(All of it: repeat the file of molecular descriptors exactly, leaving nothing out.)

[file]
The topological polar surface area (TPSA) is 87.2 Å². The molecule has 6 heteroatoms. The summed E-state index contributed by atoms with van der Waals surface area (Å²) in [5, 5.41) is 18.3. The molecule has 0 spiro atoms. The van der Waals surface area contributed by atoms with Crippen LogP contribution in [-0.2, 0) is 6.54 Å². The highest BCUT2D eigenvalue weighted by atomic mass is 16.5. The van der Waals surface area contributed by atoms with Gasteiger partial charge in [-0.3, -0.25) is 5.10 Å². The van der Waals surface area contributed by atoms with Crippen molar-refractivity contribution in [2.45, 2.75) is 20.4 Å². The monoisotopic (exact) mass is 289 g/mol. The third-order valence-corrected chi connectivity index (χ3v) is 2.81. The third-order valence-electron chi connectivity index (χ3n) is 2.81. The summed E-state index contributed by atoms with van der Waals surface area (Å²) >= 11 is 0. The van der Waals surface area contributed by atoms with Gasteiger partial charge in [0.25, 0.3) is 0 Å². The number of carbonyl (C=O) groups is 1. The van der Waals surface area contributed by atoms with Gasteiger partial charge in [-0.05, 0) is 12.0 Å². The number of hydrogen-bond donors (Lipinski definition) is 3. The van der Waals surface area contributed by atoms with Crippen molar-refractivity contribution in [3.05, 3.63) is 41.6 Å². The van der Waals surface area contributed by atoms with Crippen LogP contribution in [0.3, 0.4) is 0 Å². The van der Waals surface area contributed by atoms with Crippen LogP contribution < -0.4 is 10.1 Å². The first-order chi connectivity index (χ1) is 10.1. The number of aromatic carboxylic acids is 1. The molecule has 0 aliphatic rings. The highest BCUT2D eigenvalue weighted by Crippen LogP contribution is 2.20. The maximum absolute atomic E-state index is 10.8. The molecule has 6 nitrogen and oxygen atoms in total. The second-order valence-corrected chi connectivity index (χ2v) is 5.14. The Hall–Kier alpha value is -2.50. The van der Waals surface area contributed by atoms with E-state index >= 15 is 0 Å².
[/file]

The topological polar surface area (TPSA) is 87.2 Å². The molecule has 6 heteroatoms. The summed E-state index contributed by atoms with van der Waals surface area (Å²) in [5, 5.41) is 18.3. The molecule has 0 spiro atoms. The van der Waals surface area contributed by atoms with Crippen LogP contribution in [-0.2, 0) is 6.54 Å². The highest BCUT2D eigenvalue weighted by atomic mass is 16.5. The van der Waals surface area contributed by atoms with Gasteiger partial charge in [-0.3, -0.25) is 5.10 Å². The van der Waals surface area contributed by atoms with Crippen molar-refractivity contribution in [2.45, 2.75) is 20.4 Å². The monoisotopic (exact) mass is 289 g/mol. The third-order valence-corrected chi connectivity index (χ3v) is 2.81. The third-order valence-electron chi connectivity index (χ3n) is 2.81. The summed E-state index contributed by atoms with van der Waals surface area (Å²) >= 11 is 0. The van der Waals surface area contributed by atoms with Gasteiger partial charge in [0.25, 0.3) is 0 Å². The number of carbonyl (C=O) groups is 1. The van der Waals surface area contributed by atoms with Gasteiger partial charge in [-0.05, 0) is 12.0 Å². The number of hydrogen-bond donors (Lipinski definition) is 3. The van der Waals surface area contributed by atoms with Crippen molar-refractivity contribution in [3.05, 3.63) is 41.6 Å². The van der Waals surface area contributed by atoms with Crippen LogP contribution in [0.3, 0.4) is 0 Å². The van der Waals surface area contributed by atoms with Crippen LogP contribution < -0.4 is 10.1 Å². The first-order chi connectivity index (χ1) is 10.1. The number of aromatic carboxylic acids is 1. The molecule has 0 aliphatic rings. The highest BCUT2D eigenvalue weighted by Crippen LogP contribution is 2.20. The maximum absolute atomic E-state index is 10.8. The molecule has 6 nitrogen and oxygen atoms in total. The second-order valence-corrected chi connectivity index (χ2v) is 5.14. The Hall–Kier alpha value is -2.50. The van der Waals surface area contributed by atoms with E-state index >= 15 is 0 Å².